His lack of education became most noticeable in his poor spelling and punctuation of personally written dispatches and reports. The words such as “skeer,” “git” and “thar” were some examples. Described as urbane and polished in his mannerisms, most of the grammatical distortions in his speech were products of his staff officers and their leg-pulling tales of Forrest. However, in anger or excitement, his no nonsense approach to the English language would become evident. Once, having received a soldier’s repeated request for leave, Forrest responded in writing: “I have told you twict goddamit No!” 

He continued to be surrounded by controversy for the remainder of his life. He continued to be active in civic and political events until his health declined prior to his death. On May 14, 1875 he presence was conspicuous at a reunion of the Seventh Cavalry in Covington. Requested to make a speech, he did so from horseback. “…Comrades, through the years of bloodshed and weary marches you were tried and true soldiers. So through the years of peace you have been good citizens, and now that we are again united under the old flag, I love it as I did in the days of my youth, and I feel sure that you love it also….It has been thought by some that our social reunions were wrong, and that they would be heralded to the North as an evidence that we were again ready to break out into civil war. But I think that they are right and proper, and we will show our countrymen by our conduct and dignity that brave soldiers are always good citizens and law-abiding and loyal people.”

Colorized photo by Stacey Palmer thecivilwarparlor

This week in the Civil War for September 21, 1864


Confederate forces recently defeated at the Third Battle of Winchester, Virginia, erected defensive works at Fisher's Hill in the Shenandoah Valley of Virginia this week 150 years ago in the Civil War. And yet another battle was fought Sept. 21-22, 1864, with the Union taking the offensive against Southern cavalry before breaking through the surprised Southern infantry lines. Thus Confederate Jubal A. Early was forced to retreat with his troops further southward down the Shenandoah Valley. Meanwhile, the news of a Union victory at Winchester was embraced by Northerners.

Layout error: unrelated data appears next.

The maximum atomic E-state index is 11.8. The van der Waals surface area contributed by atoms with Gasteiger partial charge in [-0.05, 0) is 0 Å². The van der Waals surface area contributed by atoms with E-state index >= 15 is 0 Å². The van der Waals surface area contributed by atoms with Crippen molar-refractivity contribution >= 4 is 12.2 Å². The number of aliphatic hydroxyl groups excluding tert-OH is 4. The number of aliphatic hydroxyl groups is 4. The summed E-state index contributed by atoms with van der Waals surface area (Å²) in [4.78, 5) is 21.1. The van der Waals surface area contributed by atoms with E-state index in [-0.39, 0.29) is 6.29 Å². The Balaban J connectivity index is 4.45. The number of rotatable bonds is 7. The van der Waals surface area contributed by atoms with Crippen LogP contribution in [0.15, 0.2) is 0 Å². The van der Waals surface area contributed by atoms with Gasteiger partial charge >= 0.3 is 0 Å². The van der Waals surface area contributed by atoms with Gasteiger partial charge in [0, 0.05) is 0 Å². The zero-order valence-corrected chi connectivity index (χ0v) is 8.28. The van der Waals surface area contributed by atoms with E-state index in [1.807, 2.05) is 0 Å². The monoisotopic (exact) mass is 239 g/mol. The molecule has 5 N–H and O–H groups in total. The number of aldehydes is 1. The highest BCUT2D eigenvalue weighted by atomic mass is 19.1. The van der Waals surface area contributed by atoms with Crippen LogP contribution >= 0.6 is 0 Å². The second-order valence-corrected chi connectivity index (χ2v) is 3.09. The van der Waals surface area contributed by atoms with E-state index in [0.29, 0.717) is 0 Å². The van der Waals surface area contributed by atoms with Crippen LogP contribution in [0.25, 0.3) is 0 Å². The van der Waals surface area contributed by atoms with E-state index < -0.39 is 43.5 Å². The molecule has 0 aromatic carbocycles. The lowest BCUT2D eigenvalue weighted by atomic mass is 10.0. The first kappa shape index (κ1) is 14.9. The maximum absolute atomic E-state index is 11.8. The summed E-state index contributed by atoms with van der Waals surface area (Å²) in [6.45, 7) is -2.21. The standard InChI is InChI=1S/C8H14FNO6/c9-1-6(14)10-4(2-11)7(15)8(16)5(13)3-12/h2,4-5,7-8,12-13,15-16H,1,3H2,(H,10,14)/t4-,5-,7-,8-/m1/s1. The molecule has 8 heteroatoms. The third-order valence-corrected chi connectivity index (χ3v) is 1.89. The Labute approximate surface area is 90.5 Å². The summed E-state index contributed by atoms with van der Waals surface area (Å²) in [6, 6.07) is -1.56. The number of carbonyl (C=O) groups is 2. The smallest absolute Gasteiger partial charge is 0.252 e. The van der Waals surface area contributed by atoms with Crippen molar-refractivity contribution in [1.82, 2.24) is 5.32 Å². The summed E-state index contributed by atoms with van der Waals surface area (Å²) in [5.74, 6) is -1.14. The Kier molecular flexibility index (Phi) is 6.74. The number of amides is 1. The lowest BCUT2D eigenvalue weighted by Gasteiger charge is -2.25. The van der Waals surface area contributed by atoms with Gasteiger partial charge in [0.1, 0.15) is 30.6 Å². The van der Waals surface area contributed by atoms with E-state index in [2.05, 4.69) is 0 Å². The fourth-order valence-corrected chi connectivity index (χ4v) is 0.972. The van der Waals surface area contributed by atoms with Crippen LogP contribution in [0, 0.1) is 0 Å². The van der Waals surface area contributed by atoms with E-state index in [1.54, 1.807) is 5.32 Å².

The Associated Press reported on Sept. 20, 1864, that there was a raucous celebration among Union troops of the Army of the Potomac when they got word of developments in Winchester. Said AP: "The news of the victory in the Valley was read to the troops along the lines this afternoon, and was received with unbounded enthusiasm and repeated cheering. A salute of one hundred shotted guns will be fired tomorrow at daylight, in honor of the victory."

AP added that Confederate desertion appeared to be on the rise. It added that some Confederate deserters told had they had recently obtained fresh beef from captured herds. The report also said some rebel pickets close to Union forces were offering to trade their fresh beef for Union coffee and other supplies.

From Yahoo News and the Associated Press